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Campus Bigotry Exemplifies UCSD Racism Problem

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Geisel Library, the main hub of student studying on the La Jolla campus.
Geisel Library, the main hub of student studying on the La Jolla campus.

University Of California San Diego (UCSD) students trying to study for their Web Client Languages midterm learned just how much of a problem with racism that the university has. Upon opening the online study guide, where students could anonymously contribute to the page, the students were greeted by 86 different uses of the n-word throughout the document.

A screenshot from the study guide.
A screenshot from the study guide.

Students like Raymond Arevalo, who was interviewed by the local ABC affiliate, were alarmed, but not surprised by this blatant act of racism. Arevalo stated to the ABC reporter that he was: “Mad because this wasn’t the first time this has happened before.”

The university did not respond to comment on the instance, instead opting to provide ABC with a link to their Principles of Community, which, among other things, serves as an affirmation to their commitment to students from marginalized communities.

However, this recent act of racism calls to question as to whether or not USCD is willing to adhere to these principles. Just last month, a white supremacist group hung up racist banners and fliers around the campus, which received a very minimal response from the university.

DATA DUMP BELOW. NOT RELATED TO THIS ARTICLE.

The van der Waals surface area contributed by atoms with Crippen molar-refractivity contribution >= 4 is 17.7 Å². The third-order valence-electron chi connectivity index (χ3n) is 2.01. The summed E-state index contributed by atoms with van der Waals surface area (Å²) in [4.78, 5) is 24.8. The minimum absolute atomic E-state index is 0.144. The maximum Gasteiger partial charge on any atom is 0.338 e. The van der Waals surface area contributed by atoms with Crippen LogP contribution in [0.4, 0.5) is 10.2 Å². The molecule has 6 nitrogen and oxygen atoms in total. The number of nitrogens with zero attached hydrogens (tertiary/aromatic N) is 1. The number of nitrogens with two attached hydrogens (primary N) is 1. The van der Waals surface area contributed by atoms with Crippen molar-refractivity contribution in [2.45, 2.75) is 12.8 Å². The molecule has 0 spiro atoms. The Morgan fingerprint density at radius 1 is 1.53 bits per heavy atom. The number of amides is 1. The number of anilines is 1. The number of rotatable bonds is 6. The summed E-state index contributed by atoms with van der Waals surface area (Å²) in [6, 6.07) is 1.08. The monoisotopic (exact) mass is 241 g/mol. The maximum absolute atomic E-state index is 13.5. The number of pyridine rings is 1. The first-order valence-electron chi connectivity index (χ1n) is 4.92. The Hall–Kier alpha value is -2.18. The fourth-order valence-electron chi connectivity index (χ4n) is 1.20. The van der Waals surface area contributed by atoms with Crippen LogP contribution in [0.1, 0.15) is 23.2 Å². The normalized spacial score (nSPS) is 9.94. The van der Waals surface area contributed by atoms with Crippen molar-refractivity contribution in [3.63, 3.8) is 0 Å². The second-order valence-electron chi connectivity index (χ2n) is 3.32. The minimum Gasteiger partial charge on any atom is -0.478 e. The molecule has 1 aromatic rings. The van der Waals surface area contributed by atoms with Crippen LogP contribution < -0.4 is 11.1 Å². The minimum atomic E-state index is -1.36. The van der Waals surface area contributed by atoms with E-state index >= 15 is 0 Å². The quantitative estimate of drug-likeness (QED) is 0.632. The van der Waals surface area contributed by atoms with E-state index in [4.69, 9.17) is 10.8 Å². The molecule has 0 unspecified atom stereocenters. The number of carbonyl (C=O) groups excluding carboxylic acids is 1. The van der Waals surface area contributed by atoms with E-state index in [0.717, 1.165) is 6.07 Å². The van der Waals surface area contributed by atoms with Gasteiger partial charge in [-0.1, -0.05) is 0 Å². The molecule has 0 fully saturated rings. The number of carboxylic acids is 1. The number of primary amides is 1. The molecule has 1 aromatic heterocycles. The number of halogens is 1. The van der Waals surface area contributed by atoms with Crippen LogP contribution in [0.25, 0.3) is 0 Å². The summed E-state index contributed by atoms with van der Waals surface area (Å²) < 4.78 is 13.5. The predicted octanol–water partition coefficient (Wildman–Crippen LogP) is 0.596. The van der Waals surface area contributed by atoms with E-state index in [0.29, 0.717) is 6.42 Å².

For a university that advertises itself as a campus that promotes diversity, equity, and inclusion, the lack of action is cause for alarm. Despite the fact that taking a course in the previously stated principles are a requirement for graduation for students from all six colleges, students have the ability to take their chosen course to be taken as Pass/No Pass, rather than requiring the students to take the course for a letter grade. This simply means that there is minimal incentive for students to try hard and to learn the content in these courses.

Last month, white supremacist group, Identity Evropa, hung banners reading:“Carry on Citizen” and “No Amnesty! End DACA”
Last month, white supremacist group, Identity Evropa, hung banners reading:“Carry on Citizen” and “No Amnesty! End DACA”

A bare minimum of effort is not enough action on the part of the university. In a campus where traditionally minority students are the majority, UCSD can not adhere to the white centric narrative that is being pushed by the current presidential administration, as well as the campus’s Federal Representative. UCSD has a mission statement of diversity, equity, and inclusion to uphold. Without it, instances of bigotry like these will likely continue to be faced future incoming classes.

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